Good luck!

PanicMode Sat 25-May-13 05:25:11

Oh, and I would definitely make a very cheeky offer - start at 110k. They can say no and you can go up......

flow4 Sat 25-May-13 07:42:16

Thanks Panic. They say the ground rent is £4/year. (Obviously I'd need to confirm that). And really? That low? That's £40k and over 25% below asking price. I don't know whether I've got the nerve!

Does anyone know whether it's possible to check actual sales prices by a wider area than postcode? I'd like to know what 3 bed semis are going for in our town as a whole, rather than just this street, where not much has sold and house types vary massively, so it's hard to compare.

MisForMumNotMaid Sat 25-May-13 07:53:13

I'd go in at £125k. If they are keen to sell they are going to drop the price soon if they do they'll be nearer stamp duty threshold and no doubt accept a stamp duty threshold offer. Its also not so far off what they paid so less painful for them to just accept. If they are begrudgingly happy with the offer they're more likely to behave well during the sale process.

The other thing is if you're not in a rush offer the amount you've decided and say if the vendor declines you'll leave it on the table but you'll keep looking. Be firm thats what its worth to you. Its very easy to find yourself quickly upping £5/£10k very quickly and thats money it takes a long time to save.

Jaynebxl Sat 25-May-13 08:28:29

Waiting to hear what you offer and what happens!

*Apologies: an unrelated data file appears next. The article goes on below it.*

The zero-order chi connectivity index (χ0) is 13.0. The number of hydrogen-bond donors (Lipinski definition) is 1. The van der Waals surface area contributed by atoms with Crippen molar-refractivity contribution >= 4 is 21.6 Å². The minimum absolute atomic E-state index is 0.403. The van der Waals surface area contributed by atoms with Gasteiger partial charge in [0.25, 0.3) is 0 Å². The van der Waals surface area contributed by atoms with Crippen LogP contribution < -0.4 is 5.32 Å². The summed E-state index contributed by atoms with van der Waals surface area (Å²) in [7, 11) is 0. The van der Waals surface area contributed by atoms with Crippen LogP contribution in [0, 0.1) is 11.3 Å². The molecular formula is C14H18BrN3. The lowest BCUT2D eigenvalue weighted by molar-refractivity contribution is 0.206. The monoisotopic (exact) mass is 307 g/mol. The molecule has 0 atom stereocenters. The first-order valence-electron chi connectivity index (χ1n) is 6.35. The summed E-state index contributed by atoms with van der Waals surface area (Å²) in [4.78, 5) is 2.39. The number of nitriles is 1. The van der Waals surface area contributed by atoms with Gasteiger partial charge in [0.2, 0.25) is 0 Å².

flow4 Sat 25-May-13 10:58:25

Thanks Mis. Their asking price was £165k last year, and for a long time. They dropped to £150k in Feb/Mar... I think I will go in at £125k, but it's a hard call. There are plenty of other similar but less-nice houses on at/around the same price - at £130-170ish. But it's quite hard to see how many of them are actually selling, and for what price... confused

flow4 Sat 25-May-13 11:04:11

I think my confidence is being weakened by my experience over the last few months... I had an offer of £127.5k rejected on a house that's (still) on the market for £132, and was gazumped after my £118 offer was accepted on a house on for £120k... I don't want a third purchase to go wrong!

flow4 Sat 25-May-13 13:49:23

Ha! Well, I've ignored everyone's advice and gone with my instincts, and offered £130k. The EA has told me she doesn't think they'll accept under £140k, and I've said "Well, I don't think I'd be prepared to go that high, so put it to them, and they've got the bank holiday to think about it"... So have I, of course! grin confused

MisForMumNotMaid Sat 25-May-13 13:55:35

Well done. You have to feel comfortable with what you're offering. Thats the most important thing.

So having hinted you don't think you'll go to £140k but not flatly said you wont....they'll possibly try for more. Are you up for a no i'll leave £130k on the table I've found a few more similar properties that I've yet to arrange viewings for response?

If you can hold back for a day or two, if they try for more, it doesn't then stop you going back at £140k. If its been on the market over a year its not being snapped up so you do hold the cards.